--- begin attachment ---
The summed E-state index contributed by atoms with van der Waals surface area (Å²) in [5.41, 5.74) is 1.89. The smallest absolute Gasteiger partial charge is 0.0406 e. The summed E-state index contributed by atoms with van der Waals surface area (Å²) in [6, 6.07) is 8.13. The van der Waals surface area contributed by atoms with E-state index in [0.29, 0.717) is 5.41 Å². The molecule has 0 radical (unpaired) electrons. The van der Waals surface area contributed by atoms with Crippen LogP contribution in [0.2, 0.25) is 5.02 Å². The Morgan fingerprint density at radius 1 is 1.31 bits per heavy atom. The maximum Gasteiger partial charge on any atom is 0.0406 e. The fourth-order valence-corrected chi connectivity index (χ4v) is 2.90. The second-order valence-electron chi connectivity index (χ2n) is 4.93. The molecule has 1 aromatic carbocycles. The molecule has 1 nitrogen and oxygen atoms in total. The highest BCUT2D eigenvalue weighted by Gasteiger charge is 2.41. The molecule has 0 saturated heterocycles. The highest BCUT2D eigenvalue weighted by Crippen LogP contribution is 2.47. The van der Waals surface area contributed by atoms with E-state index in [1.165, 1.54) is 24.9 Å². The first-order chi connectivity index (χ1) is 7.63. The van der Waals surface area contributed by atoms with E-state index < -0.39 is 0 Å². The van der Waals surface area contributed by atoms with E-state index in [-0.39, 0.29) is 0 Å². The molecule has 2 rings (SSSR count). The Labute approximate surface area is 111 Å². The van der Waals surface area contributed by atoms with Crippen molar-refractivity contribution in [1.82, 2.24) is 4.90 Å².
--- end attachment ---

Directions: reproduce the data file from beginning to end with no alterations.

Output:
The summed E-state index contributed by atoms with van der Waals surface area (Å²) in [5.41, 5.74) is 1.89. The smallest absolute Gasteiger partial charge is 0.0406 e. The summed E-state index contributed by atoms with van der Waals surface area (Å²) in [6, 6.07) is 8.13. The van der Waals surface area contributed by atoms with E-state index in [0.29, 0.717) is 5.41 Å². The molecule has 0 radical (unpaired) electrons. The van der Waals surface area contributed by atoms with Crippen LogP contribution in [0.2, 0.25) is 5.02 Å². The Morgan fingerprint density at radius 1 is 1.31 bits per heavy atom. The maximum Gasteiger partial charge on any atom is 0.0406 e. The fourth-order valence-corrected chi connectivity index (χ4v) is 2.90. The second-order valence-electron chi connectivity index (χ2n) is 4.93. The molecule has 1 aromatic carbocycles. The molecule has 1 nitrogen and oxygen atoms in total. The highest BCUT2D eigenvalue weighted by Gasteiger charge is 2.41. The molecule has 0 saturated heterocycles. The highest BCUT2D eigenvalue weighted by Crippen LogP contribution is 2.47. The van der Waals surface area contributed by atoms with E-state index in [1.165, 1.54) is 24.9 Å². The first-order chi connectivity index (χ1) is 7.63. The van der Waals surface area contributed by atoms with E-state index < -0.39 is 0 Å². The van der Waals surface area contributed by atoms with E-state index in [-0.39, 0.29) is 0 Å². The molecule has 2 rings (SSSR count). The Labute approximate surface area is 111 Å². The van der Waals surface area contributed by atoms with Crippen molar-refractivity contribution in [1.82, 2.24) is 4.90 Å².